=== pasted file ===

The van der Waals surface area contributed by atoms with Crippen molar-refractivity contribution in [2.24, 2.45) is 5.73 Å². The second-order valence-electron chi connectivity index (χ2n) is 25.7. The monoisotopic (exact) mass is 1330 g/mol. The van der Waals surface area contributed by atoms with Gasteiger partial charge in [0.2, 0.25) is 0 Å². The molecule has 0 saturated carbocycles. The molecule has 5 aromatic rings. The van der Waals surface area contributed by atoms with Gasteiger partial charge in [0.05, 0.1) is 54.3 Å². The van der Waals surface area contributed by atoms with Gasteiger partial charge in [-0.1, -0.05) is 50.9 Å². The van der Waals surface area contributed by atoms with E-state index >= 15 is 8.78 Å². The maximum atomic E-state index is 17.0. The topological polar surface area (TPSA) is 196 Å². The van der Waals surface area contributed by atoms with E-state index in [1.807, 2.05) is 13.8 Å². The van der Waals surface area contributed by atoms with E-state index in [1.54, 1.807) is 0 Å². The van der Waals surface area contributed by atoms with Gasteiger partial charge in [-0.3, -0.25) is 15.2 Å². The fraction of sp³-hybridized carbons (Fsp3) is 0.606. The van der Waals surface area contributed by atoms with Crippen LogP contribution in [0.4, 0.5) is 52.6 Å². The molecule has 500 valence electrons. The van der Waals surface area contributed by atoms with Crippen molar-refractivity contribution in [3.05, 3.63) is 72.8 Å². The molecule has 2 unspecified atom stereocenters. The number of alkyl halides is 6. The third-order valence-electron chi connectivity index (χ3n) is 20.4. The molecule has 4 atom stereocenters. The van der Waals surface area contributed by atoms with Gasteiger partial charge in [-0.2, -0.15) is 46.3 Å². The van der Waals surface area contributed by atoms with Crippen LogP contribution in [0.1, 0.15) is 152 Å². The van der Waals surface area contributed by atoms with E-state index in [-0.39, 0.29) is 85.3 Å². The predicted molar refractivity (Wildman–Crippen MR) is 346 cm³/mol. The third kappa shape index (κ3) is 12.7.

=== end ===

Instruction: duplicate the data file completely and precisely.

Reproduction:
The van der Waals surface area contributed by atoms with Crippen molar-refractivity contribution in [2.24, 2.45) is 5.73 Å². The second-order valence-electron chi connectivity index (χ2n) is 25.7. The monoisotopic (exact) mass is 1330 g/mol. The van der Waals surface area contributed by atoms with Gasteiger partial charge in [0.2, 0.25) is 0 Å². The molecule has 0 saturated carbocycles. The molecule has 5 aromatic rings. The van der Waals surface area contributed by atoms with Gasteiger partial charge in [0.05, 0.1) is 54.3 Å². The van der Waals surface area contributed by atoms with Gasteiger partial charge in [-0.1, -0.05) is 50.9 Å². The van der Waals surface area contributed by atoms with E-state index >= 15 is 8.78 Å². The maximum atomic E-state index is 17.0. The topological polar surface area (TPSA) is 196 Å². The van der Waals surface area contributed by atoms with E-state index in [1.807, 2.05) is 13.8 Å². The van der Waals surface area contributed by atoms with E-state index in [1.54, 1.807) is 0 Å². The van der Waals surface area contributed by atoms with Gasteiger partial charge in [-0.3, -0.25) is 15.2 Å². The fraction of sp³-hybridized carbons (Fsp3) is 0.606. The van der Waals surface area contributed by atoms with Crippen LogP contribution in [0.4, 0.5) is 52.6 Å². The molecule has 500 valence electrons. The van der Waals surface area contributed by atoms with Crippen molar-refractivity contribution in [3.05, 3.63) is 72.8 Å². The molecule has 2 unspecified atom stereocenters. The number of alkyl halides is 6. The third-order valence-electron chi connectivity index (χ3n) is 20.4. The molecule has 4 atom stereocenters. The van der Waals surface area contributed by atoms with Gasteiger partial charge in [-0.2, -0.15) is 46.3 Å². The van der Waals surface area contributed by atoms with Crippen LogP contribution in [0.1, 0.15) is 152 Å². The van der Waals surface area contributed by atoms with E-state index in [-0.39, 0.29) is 85.3 Å². The predicted molar refractivity (Wildman–Crippen MR) is 346 cm³/mol. The third kappa shape index (κ3) is 12.7.